Fort Ticonderoga, built by the French at the south end of Lake Champlain in upstate New York at the beginning of the Seven Years’ War in 1755, is the site of some near-legendary battles. One, when in July 1758 the small French garrison defeated a British force five times their number, held the dubious record for being the bloodiest battle in American history until the Civil War. Another occurred when Ethan Allan, his Green Mountain Boys and Benedict Arnold leading Massachusetts and Connecticut militias took the fort from the British garrison on May 10, 1775.
Less than a month after Lexington and Concord and over a year before the signing of the Declaration of Independence, the capture of Fort Ticonderoga was the first American victory of the Revolution. The weapons and heavy artillery recovered from the fort were used to lift the siege of Boston, and Ethan Allan claiming all the credit for taking the fort was a slight that Benedict Arnold never forgot, an important rung in the ladder to his eventual betrayal of the nascent United States.
In the years following the Revolutionary War, the fort became property of the State of New York, which donated it to local universities, which in 1820 sold it to merchant William Ferris Pell, scion of a wealthy and politically influential family. It would be the Pells who undertook a program of complete restoration of the fort, 91 years after they bought it. It was in desperate condition by then. The British had abandoned it after their defeat in the Battle of Saratoga in 1777, destroying many of its fortifications and buildings on the way out. They withdrew permanently after the surrender at Yorktown in 1781, and then the locals moved in to harvest stone and metal for construction. You can see some late 19th century pictures of Ticonderoga’s dilapidated condition in the Robert N. Dennis collection of stereoscopic pictures at the New York Public Library.
In 1909, Stephen H.P. Pell began the full restoration of Fort Ticonderoga. At the same time, his formidable suffragette wife Sarah restored the King’s Garden, a walled formal garden that is widely considered a masterpiece of period garden design, working with landscape architect Marian Cruger Coffin, the first academically trained woman landscape architect in America. Stephen and Sarah Pell also spent decades collecting period art and armaments to create the core of a museum collection. In 1960 the fort would become one of the country’s first National Historic Landmarks, and is today a museum that boasts one of the most extensive collections of 18th century militaria, rivaling even the collections at the Smithsonian and the Tower of London.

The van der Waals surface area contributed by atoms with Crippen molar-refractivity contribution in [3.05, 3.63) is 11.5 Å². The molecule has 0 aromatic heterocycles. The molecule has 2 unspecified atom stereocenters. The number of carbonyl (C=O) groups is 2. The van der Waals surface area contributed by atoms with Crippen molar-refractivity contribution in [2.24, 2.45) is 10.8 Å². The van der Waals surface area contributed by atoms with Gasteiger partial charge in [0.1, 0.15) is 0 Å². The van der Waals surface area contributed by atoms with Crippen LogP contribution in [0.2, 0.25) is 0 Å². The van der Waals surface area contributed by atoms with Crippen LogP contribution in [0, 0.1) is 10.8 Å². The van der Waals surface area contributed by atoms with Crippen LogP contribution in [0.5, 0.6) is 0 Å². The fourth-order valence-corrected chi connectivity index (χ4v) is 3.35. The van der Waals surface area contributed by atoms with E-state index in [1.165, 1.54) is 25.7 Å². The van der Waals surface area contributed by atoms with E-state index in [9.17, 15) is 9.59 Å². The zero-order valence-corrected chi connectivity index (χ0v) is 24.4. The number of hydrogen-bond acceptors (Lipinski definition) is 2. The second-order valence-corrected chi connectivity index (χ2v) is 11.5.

This summer and fall, however, it’s not the cannon and muskets that are the focus; it’s the museum’s rarely seen art collection. The Art of War: Ticonderoga as Experienced through the Eyes of America’s Great Artists brings together for the first time 50 pieces from the Fort’s collection to provide a visual history of the Fort and its role in American history and American arts. They’ve been on display at different times, but this is the first exhibit that showcases all of the most important paintings in the collection.
The centerpiece of the exhibit is [Hudson River School founder Thomas] Cole’s 1826 work, “Gelyna, or a View Near Ticonderoga.” Considered the fort’s most valuable and important piece, the painting depicts a fictionalized scene of a British officer coming to the aid of a wounded comrade lying on a wilderness outcropping, while smoke rises in the distant background from the 1758 Battle of Ticonderoga. It’s the earliest known piece signed by Cole, an English-born artist regarded as the founder of the 19th-century American art movement known as the Hudson River School.
“Once his work gained popularity, it seemed the artists who were doing these types of dramatic landscapes began to copy his style,” Fox said.
It’s not just romanticized war scenes and portraits of George Washington painted by American masters, though. There are also images made during war by the people fighting it. Two powder horns are on display, engraved by the soldiers who carried them with maps and images of what they saw before them. One powder horn was engraved in 1759 with a map of the British siege works outside the fort.
“They can be very important documents of what people were actually seeing,” [Curator of Collections Christopher] Fox said. “I included two powder horns in this exhibit to make the point that art isn’t just paintings and prints that you hang on the wall.”